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Thread: Drilling Oil

  1. #11
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    Quote Originally Posted by ezduzit View Post
    Interesting post.

    Found this thread while searching for the proper cutting fluid for milling and turning stainless that is to be welded.
    Sorry for thread necrophilia but didn't want to start new thread.
    I have used olive oil or olive/canola-mix for a while in drilling, tapping and reaming because I have some sort of allergy and get a nasty rash immediately if using "normal" cutting oils or sulfurized gear oils.
    Seem to work as well as average cutting oil. Wipe clean after use and occasionally give the tools a squirt of WD-40 or way oil and wipe clean to prevent polymerization and getting your tools "varnished"

    But the canola oil makes the shop smell like the local burger joint french fries...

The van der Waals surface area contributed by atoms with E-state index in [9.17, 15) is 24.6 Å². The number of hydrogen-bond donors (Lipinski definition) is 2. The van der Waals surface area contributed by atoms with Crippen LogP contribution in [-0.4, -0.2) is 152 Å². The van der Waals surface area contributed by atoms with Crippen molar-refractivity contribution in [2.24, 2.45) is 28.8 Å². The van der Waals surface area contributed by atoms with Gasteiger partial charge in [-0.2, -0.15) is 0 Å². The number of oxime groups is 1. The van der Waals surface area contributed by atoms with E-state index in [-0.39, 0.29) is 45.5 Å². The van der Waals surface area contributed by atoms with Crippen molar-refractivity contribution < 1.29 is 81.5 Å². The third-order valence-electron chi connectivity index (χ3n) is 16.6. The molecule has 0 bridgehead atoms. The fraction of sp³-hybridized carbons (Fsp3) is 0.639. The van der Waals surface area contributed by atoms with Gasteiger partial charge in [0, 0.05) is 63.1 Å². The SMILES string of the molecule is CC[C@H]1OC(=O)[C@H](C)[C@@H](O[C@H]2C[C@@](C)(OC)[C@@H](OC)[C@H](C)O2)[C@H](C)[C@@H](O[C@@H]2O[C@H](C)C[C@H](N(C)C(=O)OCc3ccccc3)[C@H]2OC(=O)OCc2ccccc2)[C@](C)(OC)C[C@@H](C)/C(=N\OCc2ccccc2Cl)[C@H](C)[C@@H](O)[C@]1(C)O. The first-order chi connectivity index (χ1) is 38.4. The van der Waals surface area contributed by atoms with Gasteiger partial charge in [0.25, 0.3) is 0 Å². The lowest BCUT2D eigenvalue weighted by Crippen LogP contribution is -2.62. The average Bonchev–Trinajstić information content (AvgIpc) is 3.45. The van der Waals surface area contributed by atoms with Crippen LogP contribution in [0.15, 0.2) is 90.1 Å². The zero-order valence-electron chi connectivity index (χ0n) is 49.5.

I think next time I have some nasty stainless to tap I'll try this handy lard packed in a tube:
    https://www.prisma.fi/fi/prisma/muurikka-silava-110-g
    Last edited by MattiJ; 01-11-2017 at 02:59 PM.

  2. #12
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    Just yesterday I saw a recommendation in an old Model Engineer, by Tubal Cain, I think, to use rape seed oil for tapping.

    You'll probably have to settle for the PC renamed canola oil, and hope they haven't bred all the good stuff out of it.

  3. #13
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    I use bacon grease a lot in the shop. It works really well, and doesn't spill because at room temp it is a paste. Lard is also good and it has less salt. In a number of videos I've made it shows me using it, always generates interesting discussions.